Opinion: Hip-hop was sleeping, not dead

Legendary rap artist Nasir Jones released his eighth album in 2006 titled “Hip-Hop is Dead.”

Seven years later, the hip-hop community still struggles with this monumental statement, leading some listeners to frequently ask, is it back yet?

According to Billboard, over 140 albums and mix tapes were released, or are set to be released this year from well known artist such as Jay Z, Eminem and J. Cole, to up-and-coming artists such as Dom Kennedy, Nipsey Hussle and Hopsin, some of whom featured singles that made the top 10 list on Billboard.

Many listeners may consider this to be the year hip-hop artists are getting back to the roots of the genre; from the gritty, poetic wordplay that gave rise to this form of music, to the influential position it rests in today.

“I think lyrics are trying to come back a little bit,” said Chris Cannon, photography major. “But I still have to give it some more time to see if it’s just a wave, or a full on comeback.”

Lyrics are considered to be the hands that molded hip-hop to its present state. The lyrical substance married to a beat is what started the revolutionary movement according to Afrika Bambatta, the grandfather of hip-hop.

The loss of lyrics beginning in the early 2000s is one of the reasons Nasir Jones said he was led to create the album “Hip-Hop is Dead.”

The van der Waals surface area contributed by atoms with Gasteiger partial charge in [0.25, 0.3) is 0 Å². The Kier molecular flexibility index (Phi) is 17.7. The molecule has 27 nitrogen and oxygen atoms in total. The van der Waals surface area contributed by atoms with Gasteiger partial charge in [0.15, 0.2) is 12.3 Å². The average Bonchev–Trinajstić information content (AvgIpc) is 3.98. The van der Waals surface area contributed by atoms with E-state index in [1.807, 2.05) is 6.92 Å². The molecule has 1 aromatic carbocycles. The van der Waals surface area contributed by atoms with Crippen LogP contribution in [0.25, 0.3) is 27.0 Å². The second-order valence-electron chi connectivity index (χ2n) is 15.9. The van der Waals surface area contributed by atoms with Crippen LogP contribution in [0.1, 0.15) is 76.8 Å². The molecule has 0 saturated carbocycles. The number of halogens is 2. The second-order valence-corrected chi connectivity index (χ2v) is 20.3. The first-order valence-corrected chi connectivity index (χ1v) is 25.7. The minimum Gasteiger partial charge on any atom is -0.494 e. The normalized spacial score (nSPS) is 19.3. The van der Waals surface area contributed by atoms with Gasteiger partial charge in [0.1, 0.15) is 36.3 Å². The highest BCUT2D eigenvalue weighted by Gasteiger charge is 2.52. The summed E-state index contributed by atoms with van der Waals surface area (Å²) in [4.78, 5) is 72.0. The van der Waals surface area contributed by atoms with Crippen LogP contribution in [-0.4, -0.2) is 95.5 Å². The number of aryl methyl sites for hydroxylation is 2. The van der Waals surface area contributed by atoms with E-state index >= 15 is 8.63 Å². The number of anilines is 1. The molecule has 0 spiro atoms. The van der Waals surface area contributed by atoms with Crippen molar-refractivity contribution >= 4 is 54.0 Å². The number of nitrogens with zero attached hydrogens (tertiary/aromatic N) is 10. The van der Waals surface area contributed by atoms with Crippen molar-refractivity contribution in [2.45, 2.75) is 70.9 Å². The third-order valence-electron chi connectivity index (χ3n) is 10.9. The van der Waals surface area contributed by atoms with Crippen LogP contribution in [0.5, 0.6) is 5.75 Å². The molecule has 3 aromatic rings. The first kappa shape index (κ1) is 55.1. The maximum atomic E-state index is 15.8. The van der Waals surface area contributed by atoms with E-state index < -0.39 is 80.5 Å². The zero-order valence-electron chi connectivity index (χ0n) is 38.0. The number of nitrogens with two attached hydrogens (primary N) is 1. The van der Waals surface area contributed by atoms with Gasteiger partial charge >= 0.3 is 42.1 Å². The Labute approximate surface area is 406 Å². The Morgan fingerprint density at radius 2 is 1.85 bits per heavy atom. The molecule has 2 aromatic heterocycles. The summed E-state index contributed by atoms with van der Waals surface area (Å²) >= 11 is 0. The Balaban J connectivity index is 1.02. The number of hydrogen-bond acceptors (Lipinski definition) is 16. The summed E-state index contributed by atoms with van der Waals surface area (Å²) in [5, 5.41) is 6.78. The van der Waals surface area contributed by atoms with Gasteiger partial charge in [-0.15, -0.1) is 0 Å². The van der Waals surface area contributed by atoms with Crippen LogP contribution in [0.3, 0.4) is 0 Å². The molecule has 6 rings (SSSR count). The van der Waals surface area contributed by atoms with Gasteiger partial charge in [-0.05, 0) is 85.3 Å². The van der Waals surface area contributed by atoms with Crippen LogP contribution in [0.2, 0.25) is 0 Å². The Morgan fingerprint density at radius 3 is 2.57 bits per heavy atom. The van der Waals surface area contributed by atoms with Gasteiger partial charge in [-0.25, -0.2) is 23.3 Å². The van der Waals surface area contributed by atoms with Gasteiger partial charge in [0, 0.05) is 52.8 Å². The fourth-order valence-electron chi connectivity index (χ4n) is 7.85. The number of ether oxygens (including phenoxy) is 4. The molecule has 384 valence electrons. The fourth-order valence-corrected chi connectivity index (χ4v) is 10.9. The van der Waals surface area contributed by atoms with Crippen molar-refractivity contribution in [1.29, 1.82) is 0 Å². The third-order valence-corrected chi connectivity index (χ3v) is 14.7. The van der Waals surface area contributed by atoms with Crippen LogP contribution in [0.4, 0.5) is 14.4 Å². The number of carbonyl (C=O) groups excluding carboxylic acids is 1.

“I think artists like J. Cole and Wale are bringing back (strong) lyrics,” said Cannon. “They spoke the truth in both of their albums (J. Cole’s “Born Sinner” and Wale’s ‘The Gifted”) this year. They really tried to get out something positive.”

“When Kendrick Lamar called out everybody on (“Control” by Big Sean ft. Kendrick Lamar & Jay Electronica), it was like the resurrection of hip-hop,” said American River College student Latrel Swain.

Whether Lamar calling out several artists on “Control” was a resurrection of hip-hop or not, the fact that a young artist recognized the need for a lyrical renaissance can be seen as evidence that something is brewing in the world of hip-hop.

“Tupac’s ‘Me Against the World’ was when it was real, stuff like Jay Z’s ‘Blue Print 1’ was real hip-hop, said Cannon. “I see glimpses of it coming back this year. We’re just going to have to wait and see, but this has definitely been a memorable year in hip-hop by far.”

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